Last month I wrote how the oligarchy stays in charge. At the time, the Occupy Wall Street movement was nascent, so nascent that not even I was blogging about it. Since then it, everything has changed. It used to be that the headlines were full of stories about how we need to cut the deficit and lower taxes. Thanks to OWS, the story is now about the chronic lack of jobs, sinking standards of living that seem unstoppable, and a generation of mostly twenty somethings with no real job prospects on even their most distant horizons. They are joined by other large groups of unemployed people who happen to be over fifty, and thus become something like untouchables. Unemployment is a problem at all levels of the workforce. The OWS movement is finally giving it the focus it deserves, and rightly raises the question: why did we bail out Wall Street when none of it trickled down to the unemployed who needed it most?
The OWS movement has at least made me do more pondering about how the wealthy stay wealthy and how the rest of us take it on the chin. There are the obvious strategies that I mentioned in the previous post: the moneyed and Wall Street buy the influence they want. Then there are less obvious strategies: such as using inheritances to pass unearned income to the next generation, wealth that is arguably put to unproductive uses. Then there are the strategies that most people don’t think about.
For example, there is snuffing out potential competition. The oil companies, in spite of their profits, are running scared of the clean energy industry. Oh sure, they are spending lots of money with newspaper advertisements touting how they are going green by doing solar energy projects and the like. This is ninety percent setting expectations and one percent doing something tangible. It’s a try to set up a meme with the public that, “Well, they really aren’t entirely evil just because they want to rip up Alberta’s tar sands.” Those with the money, at least if they are savvy, will continue to spend significant capital to make sure competitive markets don’t emerge.
It’s not coincidence that the oil industry contributes disproportionately to Republican candidates, for instance. This behavior is not seen as anticompetitive; it is seen as pro-business. It’s easy to win the competition when you can use money to set an uneven playing field from the start. Thus money buys not just political power, but the ability to have your message drown out the competition’s. In many cases, you can buy out these threats with your ready capital, often ostensibly to build market share in an emerging industry, but more typically to quietly kill them so business as usual can continue.
This happens all the time here in American but we rarely notice it. Why are there only three major ratings firms on Wall Street? It is in part because the big three have the capital to squash any competition. The government rarely breaks up companies anymore, even after the Great Recession. In fact, despite the lessons of the Great Recession, the trend is just the opposite. Thus, as one example, Bank of America swallows up Countrywide Mortgage and everyone yawns. Money gives you this sort of power. Unless you have an administration and congress full of trustbusters, abuse simply leads to more abuse.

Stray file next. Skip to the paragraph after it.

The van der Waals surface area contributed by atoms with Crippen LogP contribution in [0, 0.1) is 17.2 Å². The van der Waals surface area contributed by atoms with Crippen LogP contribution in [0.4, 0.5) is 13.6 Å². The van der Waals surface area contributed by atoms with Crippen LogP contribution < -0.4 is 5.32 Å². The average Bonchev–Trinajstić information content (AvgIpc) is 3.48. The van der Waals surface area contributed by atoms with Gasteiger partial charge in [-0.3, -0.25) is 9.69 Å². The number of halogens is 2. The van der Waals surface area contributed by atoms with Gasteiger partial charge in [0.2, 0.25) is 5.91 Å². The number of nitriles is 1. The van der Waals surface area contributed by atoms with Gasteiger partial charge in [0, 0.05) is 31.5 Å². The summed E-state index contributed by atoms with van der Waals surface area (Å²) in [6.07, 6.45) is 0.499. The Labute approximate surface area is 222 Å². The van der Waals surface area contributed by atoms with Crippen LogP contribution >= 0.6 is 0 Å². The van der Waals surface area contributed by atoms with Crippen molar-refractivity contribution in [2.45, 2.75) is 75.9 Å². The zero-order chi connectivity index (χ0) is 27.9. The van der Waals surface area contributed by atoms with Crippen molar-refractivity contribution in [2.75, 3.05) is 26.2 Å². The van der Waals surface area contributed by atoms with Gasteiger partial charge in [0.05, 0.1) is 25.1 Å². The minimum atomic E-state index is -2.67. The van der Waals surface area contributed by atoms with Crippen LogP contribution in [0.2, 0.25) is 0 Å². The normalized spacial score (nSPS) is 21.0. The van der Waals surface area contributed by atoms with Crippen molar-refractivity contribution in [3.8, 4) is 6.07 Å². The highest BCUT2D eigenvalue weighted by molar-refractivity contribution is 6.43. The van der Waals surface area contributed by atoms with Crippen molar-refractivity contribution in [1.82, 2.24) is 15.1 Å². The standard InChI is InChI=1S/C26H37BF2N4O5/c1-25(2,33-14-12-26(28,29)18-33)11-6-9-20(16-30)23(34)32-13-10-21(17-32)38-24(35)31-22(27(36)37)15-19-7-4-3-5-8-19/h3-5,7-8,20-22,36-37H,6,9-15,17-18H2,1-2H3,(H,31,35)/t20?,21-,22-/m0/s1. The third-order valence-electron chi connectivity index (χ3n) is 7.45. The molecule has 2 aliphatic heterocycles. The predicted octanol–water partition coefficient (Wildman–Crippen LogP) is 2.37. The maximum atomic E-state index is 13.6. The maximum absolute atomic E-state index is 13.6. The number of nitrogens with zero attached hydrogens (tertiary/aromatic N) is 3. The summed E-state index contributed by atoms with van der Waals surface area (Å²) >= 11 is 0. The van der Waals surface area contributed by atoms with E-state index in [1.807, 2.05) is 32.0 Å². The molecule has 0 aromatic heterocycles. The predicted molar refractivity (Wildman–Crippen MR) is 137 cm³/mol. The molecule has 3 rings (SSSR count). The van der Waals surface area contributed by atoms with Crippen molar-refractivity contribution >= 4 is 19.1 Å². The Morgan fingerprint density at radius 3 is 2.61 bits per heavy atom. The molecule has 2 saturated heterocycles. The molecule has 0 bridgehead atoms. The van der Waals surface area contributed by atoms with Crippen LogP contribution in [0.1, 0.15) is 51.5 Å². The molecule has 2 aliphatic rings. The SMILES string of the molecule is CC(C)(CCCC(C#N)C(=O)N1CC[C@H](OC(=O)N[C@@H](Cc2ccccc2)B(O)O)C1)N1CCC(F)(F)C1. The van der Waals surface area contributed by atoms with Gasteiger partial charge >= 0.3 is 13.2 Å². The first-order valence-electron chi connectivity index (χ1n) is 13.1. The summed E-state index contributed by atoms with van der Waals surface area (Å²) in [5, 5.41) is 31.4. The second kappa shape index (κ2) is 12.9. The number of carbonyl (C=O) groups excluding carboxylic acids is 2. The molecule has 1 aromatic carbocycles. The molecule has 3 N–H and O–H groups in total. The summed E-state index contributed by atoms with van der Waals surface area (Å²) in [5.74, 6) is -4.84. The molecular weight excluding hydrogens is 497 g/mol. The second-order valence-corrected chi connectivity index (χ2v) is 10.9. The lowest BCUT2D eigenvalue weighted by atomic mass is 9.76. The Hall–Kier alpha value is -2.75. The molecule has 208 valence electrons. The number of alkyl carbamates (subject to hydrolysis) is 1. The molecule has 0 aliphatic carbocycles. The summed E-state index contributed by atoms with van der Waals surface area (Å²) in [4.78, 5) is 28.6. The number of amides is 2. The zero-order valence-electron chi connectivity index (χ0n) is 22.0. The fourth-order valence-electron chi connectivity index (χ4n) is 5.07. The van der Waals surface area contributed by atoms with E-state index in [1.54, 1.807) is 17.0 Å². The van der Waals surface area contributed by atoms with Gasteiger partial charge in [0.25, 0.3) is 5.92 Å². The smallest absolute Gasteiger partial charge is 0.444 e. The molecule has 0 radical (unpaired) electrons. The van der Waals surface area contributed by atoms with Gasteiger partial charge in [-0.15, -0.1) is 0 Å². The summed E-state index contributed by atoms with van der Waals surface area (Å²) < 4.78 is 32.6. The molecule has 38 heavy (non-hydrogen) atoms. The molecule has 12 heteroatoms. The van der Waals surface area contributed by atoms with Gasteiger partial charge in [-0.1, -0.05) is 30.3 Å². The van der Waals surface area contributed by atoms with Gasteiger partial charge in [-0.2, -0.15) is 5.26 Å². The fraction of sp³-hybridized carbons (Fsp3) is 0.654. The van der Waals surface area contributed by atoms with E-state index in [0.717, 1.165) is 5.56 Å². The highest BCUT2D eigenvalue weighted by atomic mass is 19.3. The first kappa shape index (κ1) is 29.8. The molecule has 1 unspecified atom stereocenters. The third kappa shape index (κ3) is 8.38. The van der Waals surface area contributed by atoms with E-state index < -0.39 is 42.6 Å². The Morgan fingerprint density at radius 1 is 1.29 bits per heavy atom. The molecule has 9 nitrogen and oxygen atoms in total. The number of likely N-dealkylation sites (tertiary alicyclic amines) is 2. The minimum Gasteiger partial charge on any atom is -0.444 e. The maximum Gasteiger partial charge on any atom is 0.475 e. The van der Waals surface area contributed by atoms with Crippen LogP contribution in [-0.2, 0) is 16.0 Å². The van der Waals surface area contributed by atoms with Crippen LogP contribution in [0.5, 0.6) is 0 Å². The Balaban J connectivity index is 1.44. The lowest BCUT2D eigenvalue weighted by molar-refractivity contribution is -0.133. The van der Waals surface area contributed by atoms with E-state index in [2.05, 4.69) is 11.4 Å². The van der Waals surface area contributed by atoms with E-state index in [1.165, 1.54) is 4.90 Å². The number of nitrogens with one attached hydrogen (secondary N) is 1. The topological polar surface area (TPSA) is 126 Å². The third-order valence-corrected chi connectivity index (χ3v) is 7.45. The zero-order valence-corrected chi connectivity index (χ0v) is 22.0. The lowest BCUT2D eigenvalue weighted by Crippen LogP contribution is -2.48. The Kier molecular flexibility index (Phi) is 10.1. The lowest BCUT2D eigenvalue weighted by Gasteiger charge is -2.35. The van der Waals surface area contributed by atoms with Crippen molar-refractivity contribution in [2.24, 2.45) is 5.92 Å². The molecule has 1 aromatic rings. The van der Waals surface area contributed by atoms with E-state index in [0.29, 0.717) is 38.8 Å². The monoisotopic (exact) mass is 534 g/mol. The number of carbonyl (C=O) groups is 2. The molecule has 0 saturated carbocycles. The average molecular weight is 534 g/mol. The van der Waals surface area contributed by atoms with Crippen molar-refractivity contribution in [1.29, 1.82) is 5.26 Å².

Perhaps the most insidious way to stay in charge is through financial obfuscation. A good example is derivative stocks. The more complex you make a financial instrument, the harder it is to figure out what is really going on. Only experts can really understand how these instruments work, and then only dimly. In all likelihood the only ones who really understand them are those who create and manage them.
That leaves us poor individual investors pretty much baffled. We know we need to invest money for the future but unless the financial entity is incredibly simple, like simple shares of a blue chip stock or an index fund, we are baffled by how it works or how to fairly value them. Instead we turn to so-called experts to give us advice on what represents good investments, for which usually they have a vested interest that disproportionately lines their pockets. To really understand our financial world, you need a PhD in finance plus you have to keep up on the minutia of markets. If you can do this, you can be bought off. Wall Street will hire you for seven or eight figure incomes to manage a fund. Unless you have missionary zeal, you won’t be an Elizabeth Warren trying to simplify things for the average consumer. And if you are Elizabeth Warren, you will find out that politicians have been bought off specifically to keep you out of a position of power.
Yes, obfuscation is profitable, at least for those already in charge, and it effectively drains wealth from the rest of us. We think that to make money we must do it through specially trained intercessors on Wall Street. What we really need are simplified rules and financial instruments that the average person can understand, which implies that many “innovative” financial instruments should probably be outlawed. As we have seen, many were engineered without real failsafes and have cascading effects when they fail that drain wealth principally from those who never directly invested in these instruments.
No wonder Republicans are dead set against a consumer protection agency. They realize that if such an agency were effective, it might level the playing field. And what that really means is that wealth generated through third parties and financial obfuscation might return to where it rightly belongs: to individual investors.